Presence of Mind
When asked to name the greatest of the divine commandments, Messiah replied by quoting from the Jewish confession of faith: “Love the LORD your God with all your heart and with all your soul and with all your strength” (Deuteronomy 6.5). We are told not merely to love God but how to do so. Those first two qualifiers, heart and soul, are translated in a straightforward way from the Hebrew of the Old Testament into the Greek of the New. But interestingly, that last word is treated differently.
That last word Moses used is an adverb which could be used to describe force or might; its real meaning, however, is ‘greatness,’ ‘abundance,’ ‘exceeding’ (or, as Strong’s Concordance puts it, ‘muchness’). Evidently when the disciples of Messiah heard him cite this passage, they understood his use of the word to mean not only strength but intellect. The mind.
Perhaps this is behind the Apostle Paul’s statement in 1 Corinthians 14:15 “So what shall I do? I will pray with my spirit, but I will also pray with my mind; I will sing with my spirit, but I will also sing with my mind.” Loving God is not simply an emotional experience, wonderful as that may be. It is not simply obedience to his directives, although that is certainly vital. Loving God happens when we meditate on Scripture, when we view our lives and the world’s situation from the heavenly perspective, when we are (in the imagery of Ephesians 5.26) washed with the water of the Word.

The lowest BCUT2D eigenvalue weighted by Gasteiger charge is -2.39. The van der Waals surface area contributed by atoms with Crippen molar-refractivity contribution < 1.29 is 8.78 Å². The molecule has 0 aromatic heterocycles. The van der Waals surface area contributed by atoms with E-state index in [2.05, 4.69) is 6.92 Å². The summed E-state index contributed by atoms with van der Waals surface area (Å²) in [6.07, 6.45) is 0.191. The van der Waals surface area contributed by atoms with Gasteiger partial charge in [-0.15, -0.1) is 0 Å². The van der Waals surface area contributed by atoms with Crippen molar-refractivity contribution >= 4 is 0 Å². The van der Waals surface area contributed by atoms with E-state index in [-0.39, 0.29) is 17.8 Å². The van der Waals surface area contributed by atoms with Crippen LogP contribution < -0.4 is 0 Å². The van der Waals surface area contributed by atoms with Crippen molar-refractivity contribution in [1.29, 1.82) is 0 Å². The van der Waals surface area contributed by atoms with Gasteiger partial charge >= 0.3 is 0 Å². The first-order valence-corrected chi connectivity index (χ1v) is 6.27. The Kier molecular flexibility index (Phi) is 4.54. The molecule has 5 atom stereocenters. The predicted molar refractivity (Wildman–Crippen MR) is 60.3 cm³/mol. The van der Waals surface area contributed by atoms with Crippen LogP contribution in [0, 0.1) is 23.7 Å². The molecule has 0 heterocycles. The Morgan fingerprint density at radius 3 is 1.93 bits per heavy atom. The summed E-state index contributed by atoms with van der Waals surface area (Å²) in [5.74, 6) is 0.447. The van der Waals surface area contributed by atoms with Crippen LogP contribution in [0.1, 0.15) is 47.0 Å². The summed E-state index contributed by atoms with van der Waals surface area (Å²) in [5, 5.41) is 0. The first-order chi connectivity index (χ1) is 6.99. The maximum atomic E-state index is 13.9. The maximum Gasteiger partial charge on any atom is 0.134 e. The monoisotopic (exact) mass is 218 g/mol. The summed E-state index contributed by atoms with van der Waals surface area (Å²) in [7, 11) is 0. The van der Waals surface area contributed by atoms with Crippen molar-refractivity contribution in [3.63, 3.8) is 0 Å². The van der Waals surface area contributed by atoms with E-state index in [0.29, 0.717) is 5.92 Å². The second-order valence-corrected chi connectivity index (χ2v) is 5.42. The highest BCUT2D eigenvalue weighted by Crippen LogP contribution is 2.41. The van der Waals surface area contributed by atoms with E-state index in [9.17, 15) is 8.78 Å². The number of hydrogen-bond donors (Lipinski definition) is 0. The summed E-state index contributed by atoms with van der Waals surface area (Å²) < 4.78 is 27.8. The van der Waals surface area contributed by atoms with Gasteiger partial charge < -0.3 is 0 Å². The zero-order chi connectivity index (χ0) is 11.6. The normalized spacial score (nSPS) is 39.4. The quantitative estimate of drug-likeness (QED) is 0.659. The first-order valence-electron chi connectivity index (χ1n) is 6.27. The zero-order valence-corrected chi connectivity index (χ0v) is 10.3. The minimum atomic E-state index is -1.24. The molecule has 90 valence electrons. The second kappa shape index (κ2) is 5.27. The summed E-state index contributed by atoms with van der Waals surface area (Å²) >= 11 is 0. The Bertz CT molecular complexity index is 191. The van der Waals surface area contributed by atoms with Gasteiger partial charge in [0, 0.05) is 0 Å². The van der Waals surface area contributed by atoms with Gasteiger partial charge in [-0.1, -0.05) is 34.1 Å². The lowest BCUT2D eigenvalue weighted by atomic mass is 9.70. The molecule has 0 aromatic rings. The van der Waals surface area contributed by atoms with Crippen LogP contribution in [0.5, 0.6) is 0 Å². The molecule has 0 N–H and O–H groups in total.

And if we fail to do so? Listen to this quote from Dr. Steve B. Cowan, associate professor of philosophy at Louisiana College:
I believe that the greatest threat to Christianity is the anti-intellectualism that permeates the church. For about a century now, Christians have largely retreated from the intellectual arena and entrenched themselves in a version of Christianity that emphasizes feelings, experience, and pragmatism, and have ignored the life of the mind. We have adopted a view of faith that sees it as opposed to reason. The result has been the marginalization of the church from the larger culture and our inability to be salt and light, and the increasing secularization of our society.
If we are deliberately not cultivating our God-given intellect, we are failing to fully follow Christ – and that hurts not only us as individuals, but the entire society in which we live.